Imogen Heap is a Grammy Award-winning British vocalist and songwriter (as well as multi-instrumentalist and producer). To contemporary a cappella singers and fans, Imogen hardly needs an introduction: between her three solo records and her work as half of the duo Frou Frou, Imogen’s songs like “Let Go” and “Hide and Seek” are ubiquitous in high school, college and professional a cappella. Imogen chatted with CASA writer Marisa Debowsky about singing, songwriting, and her recent project, surrounding the song “Earth”, which has generated a wave of energy as well as exposure to new fans for many a cappella groups in the past year.
Imogen Heap’s musical life began with singing, and throughout her career, her albums have been layered with creative vocals. “I always treated my voice like an instrument,” Imogen recalls. “My singing style comes from a cross between classical and learning instruments and how to accompany. Rather than thinking of vocals as the lead, I might think of a vocal line as accompanying something on piano… I like making sounds with the voice, as well as making lyrical lines.” Going one step further: both Imogen’s last record (“Speak For Yourself”) and her newest record (“Ellipse”) feature entirely a cappella tracks.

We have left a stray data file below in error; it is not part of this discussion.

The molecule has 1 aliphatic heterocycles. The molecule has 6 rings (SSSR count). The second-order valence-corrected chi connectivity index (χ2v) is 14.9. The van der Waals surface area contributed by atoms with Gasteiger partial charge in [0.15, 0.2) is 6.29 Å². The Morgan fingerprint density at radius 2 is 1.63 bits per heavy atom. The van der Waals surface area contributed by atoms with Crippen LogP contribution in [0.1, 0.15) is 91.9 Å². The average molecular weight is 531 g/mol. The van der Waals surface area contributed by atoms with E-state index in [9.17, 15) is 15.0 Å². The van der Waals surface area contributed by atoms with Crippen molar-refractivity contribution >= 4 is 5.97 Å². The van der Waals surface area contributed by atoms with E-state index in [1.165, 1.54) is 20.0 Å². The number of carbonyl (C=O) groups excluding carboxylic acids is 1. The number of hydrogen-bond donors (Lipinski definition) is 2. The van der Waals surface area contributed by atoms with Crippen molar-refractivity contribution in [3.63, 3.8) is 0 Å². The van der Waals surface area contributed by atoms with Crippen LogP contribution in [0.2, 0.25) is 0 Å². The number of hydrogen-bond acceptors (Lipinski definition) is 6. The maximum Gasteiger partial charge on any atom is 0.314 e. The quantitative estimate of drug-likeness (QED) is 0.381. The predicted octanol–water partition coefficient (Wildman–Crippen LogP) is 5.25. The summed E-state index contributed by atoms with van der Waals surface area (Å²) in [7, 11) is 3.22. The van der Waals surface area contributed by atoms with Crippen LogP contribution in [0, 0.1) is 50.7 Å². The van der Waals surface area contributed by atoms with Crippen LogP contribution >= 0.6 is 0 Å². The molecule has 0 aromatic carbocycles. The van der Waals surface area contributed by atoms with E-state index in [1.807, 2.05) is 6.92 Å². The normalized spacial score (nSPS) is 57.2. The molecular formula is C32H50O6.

“My first a cappella song was Hide and Seek,” says Imogen. “It’s three takes of vocals (one at the beginning, two in second chorus, three at end), and then I played the harmonies through the keyboard.” By contrast, “Earth” is a heavily layered and complicated vocal track. Like a poet looking to deepen her focus by putting free verse on the shelf and setting her pen to a sonnet, Imogen approached the song with the intention of using her voice as the only instrument: “I decided to do “Earth” a cappella as well. I had written a b-side called “mic check”: it’s just me saying “mic check” with various drum beats, and I enjoyed that challenge. It’s good fun: I like giving myself limitations — it makes me be creative in different ways. For example, writing a song with only piano: I might use the sustain pedal as kick drum, or tapping of hammers as a rhythmic part. So when I recorded “Earth”, I got to make all kinds of sounds that I couldn’t possibly do myself.” The result is an energetic, imaginative, beautifully-engineered track.
In concert, Imogen often performs complicated vocal arrangements (and even improvisations) using live looping, but recreating the studio version of “Earth” was never the goal: instead, the concert version of the song became a collaboration with other singers around the globe.
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